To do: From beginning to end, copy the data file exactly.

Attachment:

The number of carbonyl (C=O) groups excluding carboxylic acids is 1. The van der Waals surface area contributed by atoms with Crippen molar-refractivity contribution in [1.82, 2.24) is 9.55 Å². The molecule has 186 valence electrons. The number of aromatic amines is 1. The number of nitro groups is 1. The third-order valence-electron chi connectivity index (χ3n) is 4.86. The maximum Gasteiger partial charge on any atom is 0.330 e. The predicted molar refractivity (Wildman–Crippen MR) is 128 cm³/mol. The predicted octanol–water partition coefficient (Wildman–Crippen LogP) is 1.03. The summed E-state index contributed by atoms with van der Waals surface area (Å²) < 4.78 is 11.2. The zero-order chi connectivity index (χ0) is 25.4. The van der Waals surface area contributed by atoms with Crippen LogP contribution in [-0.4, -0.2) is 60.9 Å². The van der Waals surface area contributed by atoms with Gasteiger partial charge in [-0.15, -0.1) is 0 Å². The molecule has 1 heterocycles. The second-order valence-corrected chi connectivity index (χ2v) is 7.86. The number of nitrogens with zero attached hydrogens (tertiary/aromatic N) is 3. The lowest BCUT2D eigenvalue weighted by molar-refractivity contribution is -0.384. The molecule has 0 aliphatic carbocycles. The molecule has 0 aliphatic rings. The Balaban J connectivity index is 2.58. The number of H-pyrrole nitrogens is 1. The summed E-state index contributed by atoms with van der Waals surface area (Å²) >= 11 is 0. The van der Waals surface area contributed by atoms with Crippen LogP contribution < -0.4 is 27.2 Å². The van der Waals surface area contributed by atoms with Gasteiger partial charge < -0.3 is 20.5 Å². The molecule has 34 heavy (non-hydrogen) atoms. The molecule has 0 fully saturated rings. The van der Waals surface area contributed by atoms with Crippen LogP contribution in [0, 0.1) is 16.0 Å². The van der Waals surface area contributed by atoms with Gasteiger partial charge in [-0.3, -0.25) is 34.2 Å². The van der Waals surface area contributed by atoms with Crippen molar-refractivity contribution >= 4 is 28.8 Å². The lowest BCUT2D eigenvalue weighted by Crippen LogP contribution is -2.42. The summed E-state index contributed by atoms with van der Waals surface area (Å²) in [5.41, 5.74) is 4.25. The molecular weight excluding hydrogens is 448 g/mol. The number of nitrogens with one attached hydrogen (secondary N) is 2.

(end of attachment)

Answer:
The number of carbonyl (C=O) groups excluding carboxylic acids is 1. The van der Waals surface area contributed by atoms with Crippen molar-refractivity contribution in [1.82, 2.24) is 9.55 Å². The molecule has 186 valence electrons. The number of aromatic amines is 1. The number of nitro groups is 1. The third-order valence-electron chi connectivity index (χ3n) is 4.86. The maximum Gasteiger partial charge on any atom is 0.330 e. The predicted molar refractivity (Wildman–Crippen MR) is 128 cm³/mol. The predicted octanol–water partition coefficient (Wildman–Crippen LogP) is 1.03. The summed E-state index contributed by atoms with van der Waals surface area (Å²) < 4.78 is 11.2. The zero-order chi connectivity index (χ0) is 25.4. The van der Waals surface area contributed by atoms with Crippen LogP contribution in [-0.4, -0.2) is 60.9 Å². The van der Waals surface area contributed by atoms with Gasteiger partial charge in [-0.15, -0.1) is 0 Å². The molecule has 1 heterocycles. The second-order valence-corrected chi connectivity index (χ2v) is 7.86. The number of nitrogens with zero attached hydrogens (tertiary/aromatic N) is 3. The lowest BCUT2D eigenvalue weighted by molar-refractivity contribution is -0.384. The molecule has 0 aliphatic carbocycles. The molecule has 0 aliphatic rings. The Balaban J connectivity index is 2.58. The number of H-pyrrole nitrogens is 1. The summed E-state index contributed by atoms with van der Waals surface area (Å²) >= 11 is 0. The van der Waals surface area contributed by atoms with Crippen LogP contribution < -0.4 is 27.2 Å². The van der Waals surface area contributed by atoms with Gasteiger partial charge < -0.3 is 20.5 Å². The molecule has 34 heavy (non-hydrogen) atoms. The molecule has 0 fully saturated rings. The van der Waals surface area contributed by atoms with Crippen LogP contribution in [0, 0.1) is 16.0 Å². The van der Waals surface area contributed by atoms with Gasteiger partial charge in [-0.3, -0.25) is 34.2 Å². The van der Waals surface area contributed by atoms with Crippen molar-refractivity contribution >= 4 is 28.8 Å². The lowest BCUT2D eigenvalue weighted by Crippen LogP contribution is -2.42. The summed E-state index contributed by atoms with van der Waals surface area (Å²) in [5.41, 5.74) is 4.25. The molecular weight excluding hydrogens is 448 g/mol. The number of nitrogens with one attached hydrogen (secondary N) is 2.